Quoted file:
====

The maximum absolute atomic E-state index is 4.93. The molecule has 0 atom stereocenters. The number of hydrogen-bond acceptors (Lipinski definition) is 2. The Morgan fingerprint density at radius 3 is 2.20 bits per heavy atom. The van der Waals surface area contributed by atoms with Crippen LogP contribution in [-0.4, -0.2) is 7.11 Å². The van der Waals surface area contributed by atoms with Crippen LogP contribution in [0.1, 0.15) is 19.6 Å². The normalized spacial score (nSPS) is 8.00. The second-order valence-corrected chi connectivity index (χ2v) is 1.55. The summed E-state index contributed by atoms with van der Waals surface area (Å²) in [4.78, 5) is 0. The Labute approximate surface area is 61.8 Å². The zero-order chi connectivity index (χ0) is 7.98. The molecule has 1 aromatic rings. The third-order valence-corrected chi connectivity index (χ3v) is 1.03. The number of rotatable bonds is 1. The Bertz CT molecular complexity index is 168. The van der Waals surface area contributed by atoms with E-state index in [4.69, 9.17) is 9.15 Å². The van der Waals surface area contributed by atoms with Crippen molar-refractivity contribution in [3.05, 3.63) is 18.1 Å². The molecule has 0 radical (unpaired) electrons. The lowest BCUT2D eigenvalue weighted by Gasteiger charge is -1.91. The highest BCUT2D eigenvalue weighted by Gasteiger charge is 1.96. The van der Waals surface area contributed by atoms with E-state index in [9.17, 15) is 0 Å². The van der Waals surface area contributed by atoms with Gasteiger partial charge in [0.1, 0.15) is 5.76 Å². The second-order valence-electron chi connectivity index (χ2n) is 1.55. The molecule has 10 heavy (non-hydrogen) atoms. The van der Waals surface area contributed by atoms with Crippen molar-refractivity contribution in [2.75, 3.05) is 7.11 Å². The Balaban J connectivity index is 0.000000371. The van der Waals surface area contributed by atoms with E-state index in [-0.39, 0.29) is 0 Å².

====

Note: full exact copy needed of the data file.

The maximum absolute atomic E-state index is 4.93. The molecule has 0 atom stereocenters. The number of hydrogen-bond acceptors (Lipinski definition) is 2. The Morgan fingerprint density at radius 3 is 2.20 bits per heavy atom. The van der Waals surface area contributed by atoms with Crippen LogP contribution in [-0.4, -0.2) is 7.11 Å². The van der Waals surface area contributed by atoms with Crippen LogP contribution in [0.1, 0.15) is 19.6 Å². The normalized spacial score (nSPS) is 8.00. The second-order valence-corrected chi connectivity index (χ2v) is 1.55. The summed E-state index contributed by atoms with van der Waals surface area (Å²) in [4.78, 5) is 0. The Labute approximate surface area is 61.8 Å². The zero-order chi connectivity index (χ0) is 7.98. The molecule has 1 aromatic rings. The third-order valence-corrected chi connectivity index (χ3v) is 1.03. The number of rotatable bonds is 1. The Bertz CT molecular complexity index is 168. The van der Waals surface area contributed by atoms with E-state index in [4.69, 9.17) is 9.15 Å². The van der Waals surface area contributed by atoms with Crippen molar-refractivity contribution in [3.05, 3.63) is 18.1 Å². The molecule has 0 radical (unpaired) electrons. The lowest BCUT2D eigenvalue weighted by Gasteiger charge is -1.91. The highest BCUT2D eigenvalue weighted by Gasteiger charge is 1.96. The van der Waals surface area contributed by atoms with E-state index in [9.17, 15) is 0 Å². The van der Waals surface area contributed by atoms with Gasteiger partial charge in [0.1, 0.15) is 5.76 Å². The second-order valence-electron chi connectivity index (χ2n) is 1.55. The molecule has 10 heavy (non-hydrogen) atoms. The van der Waals surface area contributed by atoms with Crippen molar-refractivity contribution in [2.75, 3.05) is 7.11 Å². The Balaban J connectivity index is 0.000000371. The van der Waals surface area contributed by atoms with E-state index in [-0.39, 0.29) is 0 Å².